The battery components may also be incorporated into a pill such as, but not limited to, a vitamin, a mineral, or a drug. As an example, a pill can contain an anode compartment, a cathode compartment, and an electrolyte compartment. The compartments can include encapsulated battery components, unencapsulated battery components, or a mixture of encapsulated and unencapsulated components. In one embodiment, the pill can be chewed to form a battery. In another embodiment, the pill is swallowed and the pill and then any encapsulated components are dissolved internally to form the battery.

FIG. 4 illustrates an electrical circuit 400 that includes a battery 405 and a mouth 410 in which the battery 405 is activated in accordance with an illustrative embodiment. For example, a tongue in the mouth 410 of a subject may connect the anodes and cathodes to form the circuit 400. The circuit 400, however, is not limited to being formed by a tongue. Rather, the circuit 400 may be formed with one or more other parts of the mouth, including, but not limited to, teeth, gums, the walls of the mouth, and/or any fluid that is associated with the mouth 410. Additionally, the circuit 400 is not limited to being formed in the mouth and can be formed on, but not limited to, skin or a scalp. Any conductive surface, such as, but not limited to, a counter top, a floor, a wall, etc. can also be used to connect the anodes and the cathodes to create the circuit 400. Once the circuit 400 is formed, the battery 405 generates a direct current that flows through the circuit 400. In an illustrative embodiment, the current is detectable by a user as a tingling of the parts of the mouth 410 or other body part that forms the circuit 400.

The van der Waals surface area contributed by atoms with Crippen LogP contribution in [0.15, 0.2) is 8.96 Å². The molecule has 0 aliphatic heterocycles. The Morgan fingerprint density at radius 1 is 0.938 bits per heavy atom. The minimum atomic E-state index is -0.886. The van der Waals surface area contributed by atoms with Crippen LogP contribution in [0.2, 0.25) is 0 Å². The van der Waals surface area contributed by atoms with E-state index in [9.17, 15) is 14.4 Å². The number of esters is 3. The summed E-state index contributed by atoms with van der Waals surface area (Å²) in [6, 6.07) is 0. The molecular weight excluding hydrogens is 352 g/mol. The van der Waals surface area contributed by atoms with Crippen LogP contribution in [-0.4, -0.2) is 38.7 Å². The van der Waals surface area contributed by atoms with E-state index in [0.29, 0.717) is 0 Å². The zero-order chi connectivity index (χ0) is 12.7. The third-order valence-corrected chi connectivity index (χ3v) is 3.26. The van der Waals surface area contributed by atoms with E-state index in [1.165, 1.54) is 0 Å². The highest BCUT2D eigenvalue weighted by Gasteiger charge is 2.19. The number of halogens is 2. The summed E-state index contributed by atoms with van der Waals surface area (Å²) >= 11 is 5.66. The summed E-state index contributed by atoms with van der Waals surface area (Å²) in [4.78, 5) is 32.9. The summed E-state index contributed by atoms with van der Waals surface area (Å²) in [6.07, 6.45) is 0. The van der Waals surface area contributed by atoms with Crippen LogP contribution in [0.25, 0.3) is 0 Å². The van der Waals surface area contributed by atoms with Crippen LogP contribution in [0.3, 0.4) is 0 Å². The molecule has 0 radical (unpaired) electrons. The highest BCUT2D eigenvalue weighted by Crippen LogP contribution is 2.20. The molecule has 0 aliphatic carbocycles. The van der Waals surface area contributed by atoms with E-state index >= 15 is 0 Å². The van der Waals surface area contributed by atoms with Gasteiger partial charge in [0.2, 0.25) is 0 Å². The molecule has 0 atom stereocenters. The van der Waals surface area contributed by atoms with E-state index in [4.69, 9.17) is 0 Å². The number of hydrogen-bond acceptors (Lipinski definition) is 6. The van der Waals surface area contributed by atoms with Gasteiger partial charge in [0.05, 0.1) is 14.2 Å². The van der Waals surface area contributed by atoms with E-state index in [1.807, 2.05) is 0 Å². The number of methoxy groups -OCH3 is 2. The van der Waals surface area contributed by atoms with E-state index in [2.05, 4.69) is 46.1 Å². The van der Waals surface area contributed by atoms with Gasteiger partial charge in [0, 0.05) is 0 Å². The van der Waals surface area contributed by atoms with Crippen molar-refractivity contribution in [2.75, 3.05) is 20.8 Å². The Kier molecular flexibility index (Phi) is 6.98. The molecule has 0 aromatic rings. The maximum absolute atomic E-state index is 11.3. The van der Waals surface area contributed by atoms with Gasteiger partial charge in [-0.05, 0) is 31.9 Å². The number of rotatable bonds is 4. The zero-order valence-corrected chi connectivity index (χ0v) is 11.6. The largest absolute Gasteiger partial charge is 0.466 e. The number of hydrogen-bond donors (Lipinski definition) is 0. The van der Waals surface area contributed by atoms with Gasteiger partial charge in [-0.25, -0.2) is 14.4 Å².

FIG. 5 illustrates two battery storage compartments in accordance with an illustrative embodiment. In this embodiment, an anode storage compartment 510 can include encapsulated anodes. In one embodiment, the anode storage compartment 510 also includes a liquid such as, but not limited to, water, carbonated water, mineral water, etc. The liquid and/or the encapsulated anodes can include an electrolyte. In addition, the anode storage compartment 510 can store its contents under pressure. A cathode storage compartment 520 can include encapsulated cathodes. In one embodiment, the cathode storage compartment 520 also includes a liquid such as, but not limited to, water, carbonated water, mineral water, etc. The liquid and/or the encapsulated cathodes can include an electrolyte. In one embodiment, the liquid in the anode storage compartment 510 and/or the cathode storage compartment 520 can be or can include the electrolyte. In addition, the cathode storage compartment 520 can store its contents under pressure. In another embodiment, the electrolyte in the anode storage 510 compartment and/or the cathode storage compartment 520 can also be encapsulated. In yet another embodiment, either the anode or the cathode is not encapsulated. In such an embodiment, one of the anode or cathode is part of or dissolved in a liquid such as water, carbonated water, mineral water, soda, fruit juice, etc. that can be stored in the anode storage compartment 510 or the cathode storage compartment 520.